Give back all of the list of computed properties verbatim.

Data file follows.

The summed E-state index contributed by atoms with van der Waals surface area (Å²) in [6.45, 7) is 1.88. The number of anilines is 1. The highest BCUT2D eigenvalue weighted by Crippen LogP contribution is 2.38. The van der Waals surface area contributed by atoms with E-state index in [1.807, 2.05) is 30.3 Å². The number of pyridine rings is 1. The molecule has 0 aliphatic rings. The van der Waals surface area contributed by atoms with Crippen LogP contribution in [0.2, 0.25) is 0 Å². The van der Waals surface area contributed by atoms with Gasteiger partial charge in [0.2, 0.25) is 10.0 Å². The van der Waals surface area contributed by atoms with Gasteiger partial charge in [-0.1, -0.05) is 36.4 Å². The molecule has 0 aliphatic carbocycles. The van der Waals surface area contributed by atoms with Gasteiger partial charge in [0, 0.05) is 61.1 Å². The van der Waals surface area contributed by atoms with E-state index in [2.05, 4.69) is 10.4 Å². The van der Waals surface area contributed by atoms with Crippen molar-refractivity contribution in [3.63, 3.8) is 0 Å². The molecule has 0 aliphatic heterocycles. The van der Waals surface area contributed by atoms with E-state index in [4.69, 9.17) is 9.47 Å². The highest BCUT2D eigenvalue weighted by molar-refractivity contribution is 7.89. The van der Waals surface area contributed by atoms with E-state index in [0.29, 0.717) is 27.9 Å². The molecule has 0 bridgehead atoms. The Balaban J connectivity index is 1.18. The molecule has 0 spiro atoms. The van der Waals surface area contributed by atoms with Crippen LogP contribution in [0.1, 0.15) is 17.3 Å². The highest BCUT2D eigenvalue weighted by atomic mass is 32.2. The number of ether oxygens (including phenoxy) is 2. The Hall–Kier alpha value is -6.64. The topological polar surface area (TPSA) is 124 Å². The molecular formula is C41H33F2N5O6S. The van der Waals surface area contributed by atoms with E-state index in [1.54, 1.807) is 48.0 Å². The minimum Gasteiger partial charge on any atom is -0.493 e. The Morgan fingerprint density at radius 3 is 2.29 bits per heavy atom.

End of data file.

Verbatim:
The summed E-state index contributed by atoms with van der Waals surface area (Å²) in [6.45, 7) is 1.88. The number of anilines is 1. The highest BCUT2D eigenvalue weighted by Crippen LogP contribution is 2.38. The van der Waals surface area contributed by atoms with E-state index in [1.807, 2.05) is 30.3 Å². The number of pyridine rings is 1. The molecule has 0 aliphatic rings. The van der Waals surface area contributed by atoms with Crippen LogP contribution in [0.2, 0.25) is 0 Å². The van der Waals surface area contributed by atoms with Gasteiger partial charge in [0.2, 0.25) is 10.0 Å². The van der Waals surface area contributed by atoms with Gasteiger partial charge in [-0.1, -0.05) is 36.4 Å². The molecule has 0 aliphatic carbocycles. The van der Waals surface area contributed by atoms with Gasteiger partial charge in [0, 0.05) is 61.1 Å². The van der Waals surface area contributed by atoms with E-state index in [2.05, 4.69) is 10.4 Å². The van der Waals surface area contributed by atoms with Crippen molar-refractivity contribution in [3.63, 3.8) is 0 Å². The molecule has 0 aliphatic heterocycles. The van der Waals surface area contributed by atoms with E-state index in [4.69, 9.17) is 9.47 Å². The highest BCUT2D eigenvalue weighted by molar-refractivity contribution is 7.89. The van der Waals surface area contributed by atoms with E-state index in [0.29, 0.717) is 27.9 Å². The molecule has 0 bridgehead atoms. The Balaban J connectivity index is 1.18. The molecule has 0 spiro atoms. The van der Waals surface area contributed by atoms with Crippen LogP contribution in [0.1, 0.15) is 17.3 Å². The highest BCUT2D eigenvalue weighted by atomic mass is 32.2. The number of ether oxygens (including phenoxy) is 2. The Hall–Kier alpha value is -6.64. The topological polar surface area (TPSA) is 124 Å². The molecular formula is C41H33F2N5O6S. The van der Waals surface area contributed by atoms with E-state index in [1.54, 1.807) is 48.0 Å². The minimum Gasteiger partial charge on any atom is -0.493 e. The Morgan fingerprint density at radius 3 is 2.29 bits per heavy atom.